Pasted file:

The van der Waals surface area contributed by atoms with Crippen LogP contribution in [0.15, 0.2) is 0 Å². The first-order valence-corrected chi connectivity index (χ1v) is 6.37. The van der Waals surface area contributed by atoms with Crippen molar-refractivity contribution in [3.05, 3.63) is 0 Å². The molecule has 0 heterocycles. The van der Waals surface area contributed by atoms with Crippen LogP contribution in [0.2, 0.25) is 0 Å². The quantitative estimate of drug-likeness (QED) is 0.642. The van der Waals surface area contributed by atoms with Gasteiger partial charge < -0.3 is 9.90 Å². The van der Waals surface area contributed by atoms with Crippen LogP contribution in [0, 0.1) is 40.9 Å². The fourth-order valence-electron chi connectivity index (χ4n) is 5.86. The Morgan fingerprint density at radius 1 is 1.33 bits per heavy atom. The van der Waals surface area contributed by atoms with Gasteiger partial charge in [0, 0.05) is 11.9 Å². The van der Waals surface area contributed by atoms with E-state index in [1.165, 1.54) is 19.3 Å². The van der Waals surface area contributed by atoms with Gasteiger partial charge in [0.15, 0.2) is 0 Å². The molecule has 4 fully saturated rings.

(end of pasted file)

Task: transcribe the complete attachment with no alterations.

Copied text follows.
The van der Waals surface area contributed by atoms with Crippen LogP contribution in [0.15, 0.2) is 0 Å². The first-order valence-corrected chi connectivity index (χ1v) is 6.37. The van der Waals surface area contributed by atoms with Crippen molar-refractivity contribution in [3.05, 3.63) is 0 Å². The molecule has 0 heterocycles. The van der Waals surface area contributed by atoms with Crippen LogP contribution in [0.2, 0.25) is 0 Å². The quantitative estimate of drug-likeness (QED) is 0.642. The van der Waals surface area contributed by atoms with Gasteiger partial charge < -0.3 is 9.90 Å². The van der Waals surface area contributed by atoms with Crippen LogP contribution in [0, 0.1) is 40.9 Å². The fourth-order valence-electron chi connectivity index (χ4n) is 5.86. The Morgan fingerprint density at radius 1 is 1.33 bits per heavy atom. The van der Waals surface area contributed by atoms with Gasteiger partial charge in [0, 0.05) is 11.9 Å². The van der Waals surface area contributed by atoms with E-state index in [1.165, 1.54) is 19.3 Å². The van der Waals surface area contributed by atoms with Gasteiger partial charge in [0.15, 0.2) is 0 Å². The molecule has 4 fully saturated rings.